The thing I most hate since stepping behind the media curtain and becoming a journalist is that I can no long look an at image of a beautiful woman without a veil of cynicism.
Because when I fall down the street drunkenly, crashing against a plane-glass window of a shop, and look up into the flawless gaze of some model… well, I know what was done to her. I know how the pigment of the iris was inched up a couple of notches. I know how the cheekbones were raised with a skilled photoshop hand. I know how even the tiniest blemishes of the skin were smoothed to an unblemished sheet of skin. I know that everything that's been thrown up, above human size, has been deliberately constructed to lie to us about the potential of human beauty. It's not like that. It's never like that.
The thing I most love since stepping behind the media curtain and becoming a journalist is that I can no longer look at an image of a beautiful woman without a veil of cynicism.
I know it's not real, so it frees me. I'm not distracted by these lies scaled up on the high street. Beyonce isn't really that hot. No-one's really that hot. And so… as I scan my eyes around the dancefloor, there's a half dozen people that hot there, in that moment. Some skinny five-foot thing with a ludicrous cap and no sense of poise and decorum, throwing her gangly - and at that height, that's some feat - body around as if the skin's a prison and she needs to break out, right here, right now. And in the smile and the movement and the moment, she's more beautiful and precious and anything. And because I know the statements of aesthetic perfection are an impossibility, there's never a second-guessing part of me playing the dick.
So. Tonight was my last night at Resurrection. Resurrection's gene-pool travels all the way back - by the hands of DJ-emperor Ian - to Club Fusion, beneath a shitty hotel at the edge of the town where my pop-hymen was fucked away. It's great. It's terrible. And that's the point, and if you can't stand the contradictions, do fuck off. Logic's a small enough cage to hold you.
And, for most of the evening, I was pretty much lost. Yes, every time I glanced towards the dancefloor, I couldn't help but smile, packed full of people in love with whatever was playing, at least for this one night stand. Even to the songs I despised. Especially the songs I despised, because it's not really about me - it's taken me a while to really grasp that about pop music, and being able to identify the pure joy in other people and relate it back to *my* own pure joy and take pleasure in *that*… well, you can see the continuum. Even if you despise it, you're a nihilistic self-centred shit if you hate crowds for the mere fact they're crowds.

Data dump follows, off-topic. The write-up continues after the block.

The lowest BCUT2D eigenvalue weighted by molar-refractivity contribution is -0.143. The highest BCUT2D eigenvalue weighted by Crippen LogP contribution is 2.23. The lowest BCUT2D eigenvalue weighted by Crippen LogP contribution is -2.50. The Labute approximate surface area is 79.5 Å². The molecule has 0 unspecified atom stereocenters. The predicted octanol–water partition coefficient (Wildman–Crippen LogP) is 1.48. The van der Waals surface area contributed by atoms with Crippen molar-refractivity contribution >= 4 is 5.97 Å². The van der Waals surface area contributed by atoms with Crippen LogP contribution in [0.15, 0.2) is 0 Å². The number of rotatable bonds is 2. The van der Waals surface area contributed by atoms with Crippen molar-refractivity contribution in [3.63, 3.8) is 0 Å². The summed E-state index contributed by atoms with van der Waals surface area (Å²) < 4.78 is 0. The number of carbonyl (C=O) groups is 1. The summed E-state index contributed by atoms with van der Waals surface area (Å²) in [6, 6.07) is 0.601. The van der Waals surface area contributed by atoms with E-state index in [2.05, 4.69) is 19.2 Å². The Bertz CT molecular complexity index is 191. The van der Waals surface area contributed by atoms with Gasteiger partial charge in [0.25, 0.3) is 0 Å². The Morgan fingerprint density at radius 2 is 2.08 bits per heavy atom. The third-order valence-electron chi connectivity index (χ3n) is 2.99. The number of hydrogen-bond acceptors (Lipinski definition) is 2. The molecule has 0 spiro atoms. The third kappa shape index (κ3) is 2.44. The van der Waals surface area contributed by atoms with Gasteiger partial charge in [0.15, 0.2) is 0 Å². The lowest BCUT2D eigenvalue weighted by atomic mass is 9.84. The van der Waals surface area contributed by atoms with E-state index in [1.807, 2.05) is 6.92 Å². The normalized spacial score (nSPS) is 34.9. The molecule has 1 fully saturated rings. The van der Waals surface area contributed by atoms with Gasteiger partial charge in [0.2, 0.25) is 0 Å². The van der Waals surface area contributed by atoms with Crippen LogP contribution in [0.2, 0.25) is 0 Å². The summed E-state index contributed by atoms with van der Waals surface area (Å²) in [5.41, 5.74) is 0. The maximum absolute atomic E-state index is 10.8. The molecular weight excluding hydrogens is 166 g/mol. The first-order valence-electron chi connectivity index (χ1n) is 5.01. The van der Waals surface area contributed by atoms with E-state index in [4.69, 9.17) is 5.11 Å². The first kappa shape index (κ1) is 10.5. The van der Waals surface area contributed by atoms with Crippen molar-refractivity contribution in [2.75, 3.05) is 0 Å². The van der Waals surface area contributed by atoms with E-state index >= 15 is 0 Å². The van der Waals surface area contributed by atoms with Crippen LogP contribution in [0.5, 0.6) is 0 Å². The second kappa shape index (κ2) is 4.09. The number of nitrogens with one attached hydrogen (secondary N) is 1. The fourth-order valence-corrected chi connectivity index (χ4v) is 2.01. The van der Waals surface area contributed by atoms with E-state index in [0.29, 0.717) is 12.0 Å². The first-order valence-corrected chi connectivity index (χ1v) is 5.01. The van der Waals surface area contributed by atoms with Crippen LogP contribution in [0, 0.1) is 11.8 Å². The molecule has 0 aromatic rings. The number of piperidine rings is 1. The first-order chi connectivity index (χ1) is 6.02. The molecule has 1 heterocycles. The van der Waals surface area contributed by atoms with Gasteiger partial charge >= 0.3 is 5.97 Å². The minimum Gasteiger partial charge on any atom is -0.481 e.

(Christ - at 2.a.m the girls stumbling out of the club, shouting the Killer's "I've got SOUL! But I'm not a SOUL-DIER!" break what remains of my heart in two with pride for my species.)
But I'm lots. It's not me, and I know it. I have no friends here anymore - well, I do, but I'm not able to actually reach out and treat them as such (There's an exception - and he'll know it, but it was a very non-club conversation, so stands outside of this ramble. You know who you are). And I'm downing expensive alco-pops for no other reason than… oh, I don't know. Like mountains and they're there? That sounds fake, even to me.
Okay - try this: Because the drink gives you a chance to commit and express to something inexpressible. That I was a supplicant in a great temple, and my sobriety was an offering to whatever God's out there to give me a little enlightenment.
Eventually, an intercession comes. It's an old acquaintance, who I've known for about eight of my years in the town, and she's been a friend of friends throughout, but never really know. The conversation, from my position, is my artfully constructed bullshit - a miasma of amusing, distracting lies that I throw up around me. So she stalks among them, cuts a couple and tells me - for no reason other than that she feels like it - the two choices in clubd-dom that await everyone. You sit still in your seat, and die, or you go and dance, and live. Well - she didn't phrase it as such, but I understood all too well what she meant. I'd given it myself, upon occasion.
So I went out and followed, wandering off to try and commit rather than deciding I was a substitute before even trying out for the team.
Kicks off truly in my head when Ian drops Common People at 1:50. At first I fall into my usual role, and play to people. And eventually I decide that's inappropriate, and reach out, inwards, and somehow find that deep vein that let me surf I Am The Resurrection for its period, and disappear, arise into pop, and become ether. Eventually, I hit ground again and play against my friends, at which point SOUL and SOLDIER rhymes arrive and its time to go.
And I don't care.
Earlier in the evening I had the thought - when The Clash's Rock the Kasbah was followed by the Prodigy's Outer Space, that the kids on the dance-floor were as far away from the period that the Prodigy recorded that as I was when I started clubbing away from the Clash's.
And I don't care.
Jim tells me "3am sentimentalism can go fuck itself", then logs off. He's got a point.
Kieron Gillen's Workblog, foo'.